Friday, April 01, 2016

in my absence

How did the kids fare in the longest period of time I left them?

I think they missed me. But not much. (although Jo said she cried thinking about me one night)

In ascending order of missing-me intensity, I think it would be Day (he hardly blinked and told me to go off to enjoy myself, but he did say he wanted to go not because of me but because he wanted to see Nepal), followed perhaps equally by Jo and Lu, who said they hated Nepal before I left.

I didn’t worry too much about who would bring them to school and whether they’d be fed right. One must have faith, right. And so things fell into place.

KK held the fort. My intention was to have them all live at Mum’s for 10 days, because there’s a helper there to cook and clean. KK didn’t want to go.

So he ended up bringing them to school every morning, feeding them breakfast, and bringing them back every night to feed them dinner. In between, Mum sometimes helped to chauffeur them from school and they’d spend most afternoons at her place. When there were extra classes, somehow, they all worked it out.

Honestly, the kids thoroughly enjoyed their mum-free time. I don’t think they are the first kids to enjoy lax daddy Government; they ate dinner out every night at nice places, launched into a banana split at Haagen Daaz (so over-priced I’d never go), savoured packet food for breakfast (like sausage buns versus my oats), never practised piano, didn’t have to care about ting xie etc.

Who did the housework? The kids did. Specifically, Day, who kept the mountain of laundry small. That, I have to applaud.

When I returned and started sniping - Bathe! Sleep! Eat! Homework! Practise! - Jo rolled her eyes and sighed.

Did I miss them?

Er, not really, no. I didn’t think I would, and I didn’t. There was too much enjoying going on.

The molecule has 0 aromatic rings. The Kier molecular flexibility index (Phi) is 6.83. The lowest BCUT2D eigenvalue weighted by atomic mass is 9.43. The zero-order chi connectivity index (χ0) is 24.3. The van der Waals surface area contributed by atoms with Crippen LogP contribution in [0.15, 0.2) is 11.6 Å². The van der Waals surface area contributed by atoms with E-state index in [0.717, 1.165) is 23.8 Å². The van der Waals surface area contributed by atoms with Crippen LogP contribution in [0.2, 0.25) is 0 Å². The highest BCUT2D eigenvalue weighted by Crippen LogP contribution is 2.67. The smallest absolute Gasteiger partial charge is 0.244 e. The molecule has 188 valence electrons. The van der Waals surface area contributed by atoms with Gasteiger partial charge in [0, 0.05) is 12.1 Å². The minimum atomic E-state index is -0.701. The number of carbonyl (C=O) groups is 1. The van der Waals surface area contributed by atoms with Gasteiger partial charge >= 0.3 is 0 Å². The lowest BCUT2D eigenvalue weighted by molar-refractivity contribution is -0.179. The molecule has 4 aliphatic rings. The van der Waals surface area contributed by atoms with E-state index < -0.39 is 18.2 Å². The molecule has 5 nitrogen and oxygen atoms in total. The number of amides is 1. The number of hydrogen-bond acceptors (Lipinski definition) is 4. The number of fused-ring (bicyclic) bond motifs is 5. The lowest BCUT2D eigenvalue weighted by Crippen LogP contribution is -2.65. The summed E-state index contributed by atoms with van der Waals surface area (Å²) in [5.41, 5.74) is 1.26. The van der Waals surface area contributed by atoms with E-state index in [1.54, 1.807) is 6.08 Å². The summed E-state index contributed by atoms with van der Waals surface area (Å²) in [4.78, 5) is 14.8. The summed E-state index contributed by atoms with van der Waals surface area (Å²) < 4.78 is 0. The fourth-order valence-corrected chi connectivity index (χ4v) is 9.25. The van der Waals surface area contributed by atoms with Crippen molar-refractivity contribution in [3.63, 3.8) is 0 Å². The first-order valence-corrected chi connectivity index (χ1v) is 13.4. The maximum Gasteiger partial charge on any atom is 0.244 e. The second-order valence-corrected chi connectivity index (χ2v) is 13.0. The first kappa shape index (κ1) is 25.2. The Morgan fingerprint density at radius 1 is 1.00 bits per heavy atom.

* Lu's sheep and Jo's piggy which I brought along just in case I missed them

And even if I did miss them, Whatsapp always came to the rescue, even in the mountains when all it cost was US$1 at most.

There is, however, one major regrettable repercussion from my Nepal trip.

See, the day I left, KK bought Jo a mobile phone. Because he was in charge, he felt he needed to be able to communicate with her.

I was furious in Kathmandu when she messaged me. Furious!

I had to calm my breath, as I knew I’d have my work cut out for me upon my return.

All the signs had pointed to Jo being a major phone addict. Once on my phone, she would clasp it for a long time, not playing games but communicating. She would Whatsapp whoever she can– KK, her grandma, her uncles – and just wait for a response. She would scroll through all my messages and read what my friends were saying. She would try out all of the phone’s functions and spend time changing the wallpaper until she found one to her satisfaction. She had pleaded for a phone, claiming all her friends had one, and I had flatly refused.

I told her – You will only get a phone when you need one, which is when you really need to communicate with us, your parents, which is probably when you start going out on your own or when you have to stay back late in school.  When? I think about 13 years old?